"I said, 'Why haven't I heard about this guy?'" Christiansen laughed.
And so, when he returned to his home in Fargo, he started doing some research.
So much research, in fact — reading through 2,300 different sources of information — that he had compiled enough to put it all into a book. And in January 2022, he published "Border Boys," an account of Hanson and the Winnipeg Blue Bombers.
The book's subtitle is, "How Americans from Border Colleges Helped Western Canada to Win a Football Championship." Hanson's picture is on the cover.
"I kind of felt like I really got to know these guys," Christiansen said of his research process. "I dedicated the book to these guys I wrote about. My dedication says: 'For the boys. We're sorry it took so long to tell your story.'"
Christiansen recently sat down with the Perham Focus to share more about Hanson's story, starting with his formative years in Perham, which began in 1914.
From what Christiansen was able to discover, Hanson began playing football with his brother in their early teen years. Their father, a Perham businessman, didn't want his sons playing football; he wanted them to work in the family business.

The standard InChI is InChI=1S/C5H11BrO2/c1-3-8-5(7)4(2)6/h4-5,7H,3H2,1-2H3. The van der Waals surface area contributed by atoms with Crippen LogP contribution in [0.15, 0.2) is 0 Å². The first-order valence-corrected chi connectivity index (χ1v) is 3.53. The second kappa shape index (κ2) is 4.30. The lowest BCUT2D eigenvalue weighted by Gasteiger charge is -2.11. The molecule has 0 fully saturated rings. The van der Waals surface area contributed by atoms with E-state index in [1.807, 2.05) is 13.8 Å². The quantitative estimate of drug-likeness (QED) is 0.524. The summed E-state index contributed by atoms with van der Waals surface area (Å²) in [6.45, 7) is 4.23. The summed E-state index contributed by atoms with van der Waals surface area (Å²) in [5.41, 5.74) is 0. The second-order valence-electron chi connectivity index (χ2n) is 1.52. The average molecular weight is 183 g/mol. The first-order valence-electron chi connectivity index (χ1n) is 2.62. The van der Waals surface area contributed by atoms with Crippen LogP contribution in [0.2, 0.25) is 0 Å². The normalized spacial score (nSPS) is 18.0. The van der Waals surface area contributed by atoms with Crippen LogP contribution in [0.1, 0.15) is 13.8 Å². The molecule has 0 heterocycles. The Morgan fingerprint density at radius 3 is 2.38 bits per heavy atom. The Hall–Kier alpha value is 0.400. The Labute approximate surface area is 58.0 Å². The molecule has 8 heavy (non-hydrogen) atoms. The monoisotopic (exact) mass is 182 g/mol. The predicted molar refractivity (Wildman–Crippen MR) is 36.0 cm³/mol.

The boys, however, were able to come to a compromise with their father. They agreed to practice football only every other day while also continuing to work in the business. Soon after that, Hanson's brother — realizing the extent of Hanson's talent and wanting to see him succeed — made a new agreement with their father: That if his brother could play football full-time, then he would work in the family business full-time. Their father agreed.
With that sacrifice, Hanson's skills on the football field took off.
"He was a big deal in high school," Christiansen said.